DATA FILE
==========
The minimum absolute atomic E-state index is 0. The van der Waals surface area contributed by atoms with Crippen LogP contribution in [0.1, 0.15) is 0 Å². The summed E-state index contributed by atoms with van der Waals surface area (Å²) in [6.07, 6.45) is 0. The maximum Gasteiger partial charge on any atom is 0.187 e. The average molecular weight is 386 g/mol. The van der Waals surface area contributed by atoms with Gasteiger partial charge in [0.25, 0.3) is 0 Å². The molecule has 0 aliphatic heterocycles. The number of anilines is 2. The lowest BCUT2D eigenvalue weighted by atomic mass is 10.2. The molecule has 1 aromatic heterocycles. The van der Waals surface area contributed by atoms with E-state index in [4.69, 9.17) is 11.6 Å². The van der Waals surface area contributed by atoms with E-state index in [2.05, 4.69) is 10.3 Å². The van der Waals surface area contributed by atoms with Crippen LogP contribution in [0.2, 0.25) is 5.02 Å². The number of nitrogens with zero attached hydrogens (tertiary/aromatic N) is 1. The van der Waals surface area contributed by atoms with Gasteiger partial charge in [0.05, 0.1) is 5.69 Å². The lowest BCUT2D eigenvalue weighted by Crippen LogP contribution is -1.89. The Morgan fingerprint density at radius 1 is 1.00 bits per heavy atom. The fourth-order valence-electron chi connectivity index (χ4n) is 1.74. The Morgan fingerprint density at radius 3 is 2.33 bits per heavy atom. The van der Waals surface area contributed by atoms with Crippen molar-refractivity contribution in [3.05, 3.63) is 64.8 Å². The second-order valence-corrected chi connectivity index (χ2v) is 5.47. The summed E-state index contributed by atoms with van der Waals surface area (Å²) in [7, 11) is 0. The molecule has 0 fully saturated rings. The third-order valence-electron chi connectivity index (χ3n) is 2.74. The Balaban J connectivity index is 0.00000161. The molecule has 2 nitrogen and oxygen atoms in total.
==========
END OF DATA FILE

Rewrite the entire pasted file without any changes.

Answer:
The minimum absolute atomic E-state index is 0. The van der Waals surface area contributed by atoms with Crippen LogP contribution in [0.1, 0.15) is 0 Å². The summed E-state index contributed by atoms with van der Waals surface area (Å²) in [6.07, 6.45) is 0. The maximum Gasteiger partial charge on any atom is 0.187 e. The average molecular weight is 386 g/mol. The van der Waals surface area contributed by atoms with Gasteiger partial charge in [0.25, 0.3) is 0 Å². The molecule has 0 aliphatic heterocycles. The number of anilines is 2. The lowest BCUT2D eigenvalue weighted by atomic mass is 10.2. The molecule has 1 aromatic heterocycles. The van der Waals surface area contributed by atoms with E-state index in [4.69, 9.17) is 11.6 Å². The van der Waals surface area contributed by atoms with E-state index in [2.05, 4.69) is 10.3 Å². The van der Waals surface area contributed by atoms with Crippen LogP contribution in [0.2, 0.25) is 5.02 Å². The number of nitrogens with zero attached hydrogens (tertiary/aromatic N) is 1. The van der Waals surface area contributed by atoms with Gasteiger partial charge in [0.05, 0.1) is 5.69 Å². The lowest BCUT2D eigenvalue weighted by Crippen LogP contribution is -1.89. The Morgan fingerprint density at radius 1 is 1.00 bits per heavy atom. The fourth-order valence-electron chi connectivity index (χ4n) is 1.74. The Morgan fingerprint density at radius 3 is 2.33 bits per heavy atom. The van der Waals surface area contributed by atoms with Crippen molar-refractivity contribution in [3.05, 3.63) is 64.8 Å². The second-order valence-corrected chi connectivity index (χ2v) is 5.47. The summed E-state index contributed by atoms with van der Waals surface area (Å²) in [7, 11) is 0. The molecule has 0 fully saturated rings. The third-order valence-electron chi connectivity index (χ3n) is 2.74. The Balaban J connectivity index is 0.00000161. The molecule has 2 nitrogen and oxygen atoms in total.